Optical/IP Networks

Sprint Ventures Into Mobile Security

The new venture capital arm of Sprint Corp. (NYSE: S) is still smaller than most startups, but the group's investment focus will be a good indicator of the carrier's business focus in the coming year.

Mobile security will be a key area of focus for Sprint Ventures, currently a four-person group in Overland Park, Kan. "It's a hot area that all carriers in the space need to focus on," says Scott Ford, general manager at Sprint Ventures, who recently received a Kauffman fellowship from The Center for Venture Education. "Because the transmission of data is becoming more sophisticated and faster, it's important to make sure the information is secure."

"Sprint sells the quality of the network and they have a pretty big base of enterprise users," says Iain Gillott, founder and principal of iGillott Research Inc. "If viruses get into the network then they're toast."

Other areas of focus for Sprint Ventures will include mobile entertainment, mobile commerce and advertising, fixed/mobile convergence, and "any opportunities where companies can bridge wireless and our joint ventures with cable partners," Ford says.

So far Sprint Ventures has made only a single, undisclosed investment. The plan is to start small, with maybe half a dozen investments in 2006, and expand the operation in 2007 if all goes well. The company decided to form its venture group last fall, shortly after Sprint and Nextel announced the completion of their merger.

"It's part of an overall effort focused on overall innovation for Sprint," Ford says. "We knew that if we did it right, venture activities would help us with this notion of innovation."

During the month of April 2006, private wireless companies announced $490.6 million in new financing, primarily in the carrier, carrier infrastructure, and consumer application sectors, according to Rutberg & Co. , which tracks such investments. Wireless funding announcements for private companies from January 1 through the end of April totaled about $2.2 billion.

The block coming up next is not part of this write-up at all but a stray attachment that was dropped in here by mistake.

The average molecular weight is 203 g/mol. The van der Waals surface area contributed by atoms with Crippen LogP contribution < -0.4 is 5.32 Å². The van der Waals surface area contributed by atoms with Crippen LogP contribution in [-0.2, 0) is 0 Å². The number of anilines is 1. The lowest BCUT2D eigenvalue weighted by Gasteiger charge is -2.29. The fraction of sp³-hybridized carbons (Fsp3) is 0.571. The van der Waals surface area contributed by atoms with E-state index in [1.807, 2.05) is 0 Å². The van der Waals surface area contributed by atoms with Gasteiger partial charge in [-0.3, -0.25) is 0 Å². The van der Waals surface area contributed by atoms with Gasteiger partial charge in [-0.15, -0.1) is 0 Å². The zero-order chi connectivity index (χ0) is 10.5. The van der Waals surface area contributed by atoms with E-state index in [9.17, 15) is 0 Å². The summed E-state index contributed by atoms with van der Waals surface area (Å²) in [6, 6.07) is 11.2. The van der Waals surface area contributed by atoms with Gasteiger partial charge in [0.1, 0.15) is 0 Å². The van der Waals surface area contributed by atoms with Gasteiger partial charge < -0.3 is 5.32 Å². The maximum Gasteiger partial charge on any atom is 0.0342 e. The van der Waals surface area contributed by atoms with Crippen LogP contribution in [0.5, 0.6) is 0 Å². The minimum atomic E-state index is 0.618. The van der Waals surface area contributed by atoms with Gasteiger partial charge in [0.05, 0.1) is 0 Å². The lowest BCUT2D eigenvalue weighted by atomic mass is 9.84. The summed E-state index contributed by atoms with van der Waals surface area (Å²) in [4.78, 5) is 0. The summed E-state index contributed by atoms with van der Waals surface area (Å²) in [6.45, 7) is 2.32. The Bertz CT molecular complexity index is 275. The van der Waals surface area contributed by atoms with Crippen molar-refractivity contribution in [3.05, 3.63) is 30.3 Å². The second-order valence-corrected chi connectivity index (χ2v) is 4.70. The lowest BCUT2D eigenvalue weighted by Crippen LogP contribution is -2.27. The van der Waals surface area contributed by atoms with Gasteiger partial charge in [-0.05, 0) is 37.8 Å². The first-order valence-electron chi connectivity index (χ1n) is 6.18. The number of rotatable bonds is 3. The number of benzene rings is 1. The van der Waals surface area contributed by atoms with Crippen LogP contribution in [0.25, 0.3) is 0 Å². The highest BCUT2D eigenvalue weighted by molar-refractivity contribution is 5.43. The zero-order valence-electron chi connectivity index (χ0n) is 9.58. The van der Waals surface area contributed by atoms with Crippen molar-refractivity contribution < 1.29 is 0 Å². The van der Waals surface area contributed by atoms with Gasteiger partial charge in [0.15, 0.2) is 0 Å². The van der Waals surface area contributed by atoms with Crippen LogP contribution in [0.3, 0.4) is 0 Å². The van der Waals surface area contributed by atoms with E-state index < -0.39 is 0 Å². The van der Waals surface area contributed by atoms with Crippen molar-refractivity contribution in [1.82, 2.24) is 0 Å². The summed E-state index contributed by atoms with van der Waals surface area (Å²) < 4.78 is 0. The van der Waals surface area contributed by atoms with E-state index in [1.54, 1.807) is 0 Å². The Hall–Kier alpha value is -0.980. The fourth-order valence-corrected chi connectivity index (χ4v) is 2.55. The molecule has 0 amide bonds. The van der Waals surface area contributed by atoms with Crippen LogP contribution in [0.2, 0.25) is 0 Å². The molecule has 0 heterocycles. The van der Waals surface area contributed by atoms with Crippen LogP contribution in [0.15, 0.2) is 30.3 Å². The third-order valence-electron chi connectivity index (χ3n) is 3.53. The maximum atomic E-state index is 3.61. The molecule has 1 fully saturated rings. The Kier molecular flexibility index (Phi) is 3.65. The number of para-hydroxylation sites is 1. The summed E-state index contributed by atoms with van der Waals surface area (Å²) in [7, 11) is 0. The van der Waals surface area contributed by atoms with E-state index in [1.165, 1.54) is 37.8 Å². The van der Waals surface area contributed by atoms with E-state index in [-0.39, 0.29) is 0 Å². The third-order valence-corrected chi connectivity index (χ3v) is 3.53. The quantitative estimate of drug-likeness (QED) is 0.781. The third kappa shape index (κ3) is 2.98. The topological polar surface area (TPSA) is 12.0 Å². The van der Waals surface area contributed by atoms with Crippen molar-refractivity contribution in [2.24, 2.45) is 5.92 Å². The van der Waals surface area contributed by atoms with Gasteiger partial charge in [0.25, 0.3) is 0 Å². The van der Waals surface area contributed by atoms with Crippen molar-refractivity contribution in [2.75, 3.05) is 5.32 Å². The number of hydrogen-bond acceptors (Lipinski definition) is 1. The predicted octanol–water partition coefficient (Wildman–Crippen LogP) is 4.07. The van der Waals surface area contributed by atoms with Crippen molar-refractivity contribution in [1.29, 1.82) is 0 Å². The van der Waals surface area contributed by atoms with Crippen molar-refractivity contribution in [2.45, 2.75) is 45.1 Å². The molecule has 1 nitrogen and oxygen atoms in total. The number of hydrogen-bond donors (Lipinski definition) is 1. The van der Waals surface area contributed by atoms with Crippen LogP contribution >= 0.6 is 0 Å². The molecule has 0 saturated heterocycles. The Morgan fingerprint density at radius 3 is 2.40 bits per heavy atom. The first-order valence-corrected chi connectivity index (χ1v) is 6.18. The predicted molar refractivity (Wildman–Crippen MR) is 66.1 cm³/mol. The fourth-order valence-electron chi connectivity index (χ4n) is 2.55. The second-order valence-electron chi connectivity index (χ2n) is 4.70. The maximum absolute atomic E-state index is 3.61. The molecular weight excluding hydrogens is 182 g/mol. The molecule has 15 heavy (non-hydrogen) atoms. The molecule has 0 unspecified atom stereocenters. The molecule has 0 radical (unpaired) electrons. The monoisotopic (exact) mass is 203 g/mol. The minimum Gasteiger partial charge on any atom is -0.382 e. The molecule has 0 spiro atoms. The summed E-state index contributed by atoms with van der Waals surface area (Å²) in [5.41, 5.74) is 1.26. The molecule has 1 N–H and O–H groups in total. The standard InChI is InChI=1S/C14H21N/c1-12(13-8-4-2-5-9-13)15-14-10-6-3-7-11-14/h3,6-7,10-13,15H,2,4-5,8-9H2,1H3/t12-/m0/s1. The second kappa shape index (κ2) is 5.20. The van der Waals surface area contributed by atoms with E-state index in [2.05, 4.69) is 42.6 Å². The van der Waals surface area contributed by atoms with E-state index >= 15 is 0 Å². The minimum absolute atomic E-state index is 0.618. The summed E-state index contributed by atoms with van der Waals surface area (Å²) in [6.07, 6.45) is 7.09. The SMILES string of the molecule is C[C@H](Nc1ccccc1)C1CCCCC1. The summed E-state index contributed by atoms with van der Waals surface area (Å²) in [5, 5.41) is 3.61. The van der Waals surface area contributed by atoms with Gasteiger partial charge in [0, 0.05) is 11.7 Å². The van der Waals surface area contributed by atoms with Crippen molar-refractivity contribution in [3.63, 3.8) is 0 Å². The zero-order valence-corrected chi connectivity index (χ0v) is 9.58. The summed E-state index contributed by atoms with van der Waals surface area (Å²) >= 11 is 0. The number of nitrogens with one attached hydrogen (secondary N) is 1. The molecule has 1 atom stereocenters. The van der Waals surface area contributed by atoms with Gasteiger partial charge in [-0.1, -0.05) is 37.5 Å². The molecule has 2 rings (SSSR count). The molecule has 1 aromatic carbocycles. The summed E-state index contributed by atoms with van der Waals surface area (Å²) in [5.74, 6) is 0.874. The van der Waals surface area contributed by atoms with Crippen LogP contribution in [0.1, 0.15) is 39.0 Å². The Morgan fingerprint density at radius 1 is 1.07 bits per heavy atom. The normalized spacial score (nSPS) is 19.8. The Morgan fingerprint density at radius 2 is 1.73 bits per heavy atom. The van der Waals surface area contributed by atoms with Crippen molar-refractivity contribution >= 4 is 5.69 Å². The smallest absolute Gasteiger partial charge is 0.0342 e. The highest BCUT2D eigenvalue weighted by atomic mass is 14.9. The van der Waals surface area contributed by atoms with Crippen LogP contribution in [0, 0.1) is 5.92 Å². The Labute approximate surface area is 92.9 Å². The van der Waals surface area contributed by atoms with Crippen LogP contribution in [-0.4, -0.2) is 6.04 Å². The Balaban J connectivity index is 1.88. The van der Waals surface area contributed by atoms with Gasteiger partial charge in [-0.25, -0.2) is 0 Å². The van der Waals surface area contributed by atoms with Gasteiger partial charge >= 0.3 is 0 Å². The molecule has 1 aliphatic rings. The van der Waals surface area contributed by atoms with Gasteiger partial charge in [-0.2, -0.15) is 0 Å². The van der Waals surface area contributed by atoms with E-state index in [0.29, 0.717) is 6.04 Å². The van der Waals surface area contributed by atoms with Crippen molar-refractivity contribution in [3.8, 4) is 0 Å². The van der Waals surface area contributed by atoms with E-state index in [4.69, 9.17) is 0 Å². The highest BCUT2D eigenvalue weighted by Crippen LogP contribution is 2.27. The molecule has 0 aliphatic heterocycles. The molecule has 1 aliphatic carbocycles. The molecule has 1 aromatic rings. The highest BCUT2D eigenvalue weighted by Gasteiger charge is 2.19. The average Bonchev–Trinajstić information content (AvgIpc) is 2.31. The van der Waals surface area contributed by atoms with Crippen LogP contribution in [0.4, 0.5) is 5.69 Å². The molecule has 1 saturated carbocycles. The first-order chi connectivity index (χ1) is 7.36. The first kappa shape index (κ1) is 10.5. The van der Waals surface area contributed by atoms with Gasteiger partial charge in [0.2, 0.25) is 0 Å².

There are no immediate plans for Sprint Ventures to lead a major round of financing. "We will likely work as a participant within a syndicate," he says. The group is working with a bevy of venture firms that already invest heavily in wireless technology, including Redpoint Ventures , Sequoia Capital , DCM - Doll Capital Management , Matrix Partners , and Charles River Ventures .

In deciding where its funds go, the group wants to focus on general strategy rather than on straight return on investment, Ford says.

"Strategic value means to help capitalize a company to quickly scale with us," he says. "We have 50 million customers and we'll inject startups with cash to help them scale to our operational needs."

— Carmen Nobel, Senior Editor, Light Reading

COMMENTS Add Comment
materialgirl 12/5/2012 | 3:52:47 AM
re: Sprint Ventures Into Mobile Security At last, a half intelligent comment from a service provider. Instead of focusing on me-too "services" from IMS that consumers don't even want, why not focus on security, an actual service they can provide that consumers DO want. It is too innovative and tough, I suppose, for their competitors to try.
Carmen Nobel 12/5/2012 | 3:52:46 AM
re: Sprint Ventures Into Mobile Security Which specific security problems do the mobile carriers need to solve?
Gabriel Brown 12/5/2012 | 3:52:44 AM
re: Sprint Ventures Into Mobile Security Mobile networks have good AAA and encryption features baked-in to the standards. This is really a security success story.

The challenge comes with the move from closed, controlled, and secure, voice-centric networks to more open IP-orientated networks, with smart phones and PCs as end-points.

Then, depending on what the carrier is trying to do, the security requirements can mushroom. For example:

* Smart phones with open OSs increase the threat level GĒō but, ironically, may not be powerful enough run their own security apps. So there will likely be a need for network-based AV, for example.

* Protection for the data services infrastructure (regular Internet companies have this; mobile operators may be under developed in this area)

* Bigger GTP and Internet firewalls as data traffic increases

* VPN services for corporates, or third-party partners

* Protection for the IMS call-control layer (SBCs, SIP firewalls, etc)

* AAA resources and, possibly, tunnel-termination for alternative access networks.

IGĒÖve just written a report on this last point. The summary is here:

From Closed to Open Mobile Networks

Sign In